The Megrahi affair seems to have caused a subtle shift in the devolution narrative in some parts, with the novel idea being advanced by the likes of Tory MP Daniel Kawczynski that it's somehow an unforeseen flaw in the system that Westminster doesn't have a way of "holding Scottish ministers to account from a national perspective". Newsflash for Mr Kawczynski : the whole point of devolution is that Scottish ministers should - within the limited scope of their responsibilities - be accountable first, last and always to the Scottish Parliament and Scottish people, and never to Westminster. Not even to the august body that is the All-Party Group on Libya. But he need have no fear - there is a very simple mechanism by which Kenny MacAskill will indeed be held to account on a 'national basis', and that will occur when the country which elected him in the first place holds its next national parliamentary elections in May. And if the 'respect agenda' has any meaning at all, David Cameron's response to Kawczynski's letter should be predominantly concerned with explaining that principle to a member of the Tory parliamentary party who clearly doesn't quite 'get it' yet.
As for Kawczynski's argument that Britain as a whole has a stake in MacAskill's decision because it affected the country's image abroad, I'd have said that above all else that's a compelling argument for British representatives beyond these shores to do a far better job of explaining the nature of Scotland's constitutional relationship with the rest of the United Kingdom. Anyone who heard the brazenly ignorant John Bolton (a former US ambassador to the UN, for pity's sake) on Newsnight last week will know there's a mammoth job to be done on that score. But, there again, Kawczynski might want to be careful what he wishes for - the Americans may have been angry about MacAskill's decision, but American opinion is not the same thing as world opinion. (Admittedly the two are all too frequently conflated.) Does Britain really want to give up on the reflected glory of Nelson Mandela's high praise for MacAskill's courageous decision, for example?
It's struck me more and more in recent days that the real tragedy of Megrahi's situation (well, one of the many) is that if it hadn't been for the severity of his illness, he'd probably by now be well on the way to establishing his innocence, along with all the consequences that would bring - a long-overdue spotlight being shone on the American law enforcement agencies' central role in the miscarriage of justice, for instance. But, because of a cruel quirk of fate, and the stupidity of the law that insists compassionate release can only be considered for those who have dropped all outstanding appeals, the likes of Kawczynski and the US senators are now free to self-righteously prattle to their heart's content about the release of a "mass-murderer", and know that the law will permanently be on their side in defining Megrahi in that way. Instead of the widespread and irresistible calls we would by now be hearing for inquiries into the serious issues surrounding Lockerbie, ie. the identity of the real culprits and the Americans' motives for framing Megrahi, we are left - absurdly - with angry calls for 'investigations' into, of all things, Kenny MacAskill's conduct. This affair is fast starting to resemble a black comedy, and I dare say there are quite a few people on both sides of the Atlantic who can scarcely believe their luck.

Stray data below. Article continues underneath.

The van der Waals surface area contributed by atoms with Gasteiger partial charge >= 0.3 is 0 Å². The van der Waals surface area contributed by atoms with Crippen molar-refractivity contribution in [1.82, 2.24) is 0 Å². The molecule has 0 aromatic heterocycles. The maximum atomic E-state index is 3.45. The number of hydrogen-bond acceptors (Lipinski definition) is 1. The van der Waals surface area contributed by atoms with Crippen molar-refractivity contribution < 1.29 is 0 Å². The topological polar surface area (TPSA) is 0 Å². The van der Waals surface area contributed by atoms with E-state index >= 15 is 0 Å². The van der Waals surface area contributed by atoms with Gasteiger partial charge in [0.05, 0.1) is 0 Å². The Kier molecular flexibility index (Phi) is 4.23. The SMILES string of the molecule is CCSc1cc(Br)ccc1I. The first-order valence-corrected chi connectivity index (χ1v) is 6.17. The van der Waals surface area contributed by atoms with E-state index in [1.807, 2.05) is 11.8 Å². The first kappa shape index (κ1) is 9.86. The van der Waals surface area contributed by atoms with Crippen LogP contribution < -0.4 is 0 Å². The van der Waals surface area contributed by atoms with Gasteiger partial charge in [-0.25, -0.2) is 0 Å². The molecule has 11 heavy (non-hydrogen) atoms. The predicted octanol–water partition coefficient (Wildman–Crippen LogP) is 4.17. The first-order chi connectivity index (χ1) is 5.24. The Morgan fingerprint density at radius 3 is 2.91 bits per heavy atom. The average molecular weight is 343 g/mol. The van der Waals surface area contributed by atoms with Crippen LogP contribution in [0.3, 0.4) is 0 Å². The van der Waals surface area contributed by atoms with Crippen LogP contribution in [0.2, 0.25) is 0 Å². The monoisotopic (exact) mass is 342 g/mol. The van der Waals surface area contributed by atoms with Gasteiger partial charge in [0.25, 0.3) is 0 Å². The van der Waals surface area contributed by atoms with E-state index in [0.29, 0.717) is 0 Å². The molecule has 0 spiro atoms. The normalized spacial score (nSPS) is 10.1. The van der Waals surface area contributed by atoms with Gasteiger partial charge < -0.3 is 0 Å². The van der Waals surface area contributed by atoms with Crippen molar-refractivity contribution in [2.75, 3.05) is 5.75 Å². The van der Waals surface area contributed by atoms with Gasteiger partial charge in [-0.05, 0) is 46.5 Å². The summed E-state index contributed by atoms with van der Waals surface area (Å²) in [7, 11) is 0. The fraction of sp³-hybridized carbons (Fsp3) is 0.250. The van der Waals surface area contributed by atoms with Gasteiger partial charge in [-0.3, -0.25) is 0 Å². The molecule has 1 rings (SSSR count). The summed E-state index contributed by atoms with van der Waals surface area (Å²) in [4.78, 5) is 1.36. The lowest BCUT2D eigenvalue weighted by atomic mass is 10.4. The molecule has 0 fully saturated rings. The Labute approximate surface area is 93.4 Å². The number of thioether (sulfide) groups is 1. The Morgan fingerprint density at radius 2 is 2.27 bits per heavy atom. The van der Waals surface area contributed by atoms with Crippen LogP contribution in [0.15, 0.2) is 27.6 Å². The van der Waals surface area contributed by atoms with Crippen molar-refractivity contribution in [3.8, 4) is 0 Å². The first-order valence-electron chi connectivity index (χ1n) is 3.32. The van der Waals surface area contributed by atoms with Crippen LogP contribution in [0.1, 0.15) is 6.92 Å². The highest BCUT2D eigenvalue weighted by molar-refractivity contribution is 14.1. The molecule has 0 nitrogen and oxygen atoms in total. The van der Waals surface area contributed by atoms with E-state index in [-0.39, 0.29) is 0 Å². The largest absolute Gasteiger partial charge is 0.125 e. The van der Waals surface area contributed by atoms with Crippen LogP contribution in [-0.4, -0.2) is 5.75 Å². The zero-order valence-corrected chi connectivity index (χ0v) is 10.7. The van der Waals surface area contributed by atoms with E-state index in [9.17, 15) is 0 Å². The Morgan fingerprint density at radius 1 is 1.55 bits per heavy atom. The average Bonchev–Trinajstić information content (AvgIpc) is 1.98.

You don't actually have to believe in Megrahi's innocence to see why the rules that have put us in this situation are cruel and indefensible. Any legal system that contains an appeals process is a legal system that tacitly acknowledges its own fallibility. By definition, therefore, any seriously ill prisoner protesting his innocence and still in the midst of an active appeal might just be telling the truth. So why force such a person to make the impossible choice of either giving up on his chance of compassionate release, or giving up his appeal? The widespread suggestions that Megrahi was admitting his guilt by opting for the latter course of action in such impossible circumstances are beyond idiocy. I can, I suppose, see the rationale for the principle that a prisoner in normal circumstances cannot be granted parole without dropping all appeals, but compassionate release for a man who has no realistic prospect of seeing his appeal through to its conclusion is a different matter entirely. It's a curious notion that the law has far less compassion for a man who it tacitly acknowledges might yet turn out to be innocent than it does for one it regards as guilty beyond all dispute.